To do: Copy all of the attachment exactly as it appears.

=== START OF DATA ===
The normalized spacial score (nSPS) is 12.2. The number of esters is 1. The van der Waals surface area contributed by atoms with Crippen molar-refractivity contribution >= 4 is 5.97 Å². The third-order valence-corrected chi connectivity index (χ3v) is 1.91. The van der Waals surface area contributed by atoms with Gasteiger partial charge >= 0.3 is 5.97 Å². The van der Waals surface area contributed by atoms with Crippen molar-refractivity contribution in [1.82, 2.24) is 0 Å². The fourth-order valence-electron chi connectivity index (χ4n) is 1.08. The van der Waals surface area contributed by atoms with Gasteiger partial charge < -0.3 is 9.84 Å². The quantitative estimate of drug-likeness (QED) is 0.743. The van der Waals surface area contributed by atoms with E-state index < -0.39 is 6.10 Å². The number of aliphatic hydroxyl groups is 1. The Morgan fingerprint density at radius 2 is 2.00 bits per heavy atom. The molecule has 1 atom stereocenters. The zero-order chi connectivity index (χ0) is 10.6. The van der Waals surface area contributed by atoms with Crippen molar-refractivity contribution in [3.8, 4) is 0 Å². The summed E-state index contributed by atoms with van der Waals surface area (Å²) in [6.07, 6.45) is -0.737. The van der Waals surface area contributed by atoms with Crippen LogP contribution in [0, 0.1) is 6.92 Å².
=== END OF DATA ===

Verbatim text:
The normalized spacial score (nSPS) is 12.2. The number of esters is 1. The van der Waals surface area contributed by atoms with Crippen molar-refractivity contribution >= 4 is 5.97 Å². The third-order valence-corrected chi connectivity index (χ3v) is 1.91. The van der Waals surface area contributed by atoms with Gasteiger partial charge >= 0.3 is 5.97 Å². The van der Waals surface area contributed by atoms with Crippen molar-refractivity contribution in [1.82, 2.24) is 0 Å². The fourth-order valence-electron chi connectivity index (χ4n) is 1.08. The van der Waals surface area contributed by atoms with Gasteiger partial charge < -0.3 is 9.84 Å². The quantitative estimate of drug-likeness (QED) is 0.743. The van der Waals surface area contributed by atoms with E-state index < -0.39 is 6.10 Å². The number of aliphatic hydroxyl groups is 1. The Morgan fingerprint density at radius 2 is 2.00 bits per heavy atom. The molecule has 1 atom stereocenters. The zero-order chi connectivity index (χ0) is 10.6. The van der Waals surface area contributed by atoms with Crippen molar-refractivity contribution in [3.8, 4) is 0 Å². The summed E-state index contributed by atoms with van der Waals surface area (Å²) in [6.07, 6.45) is -0.737. The van der Waals surface area contributed by atoms with Crippen LogP contribution in [0, 0.1) is 6.92 Å².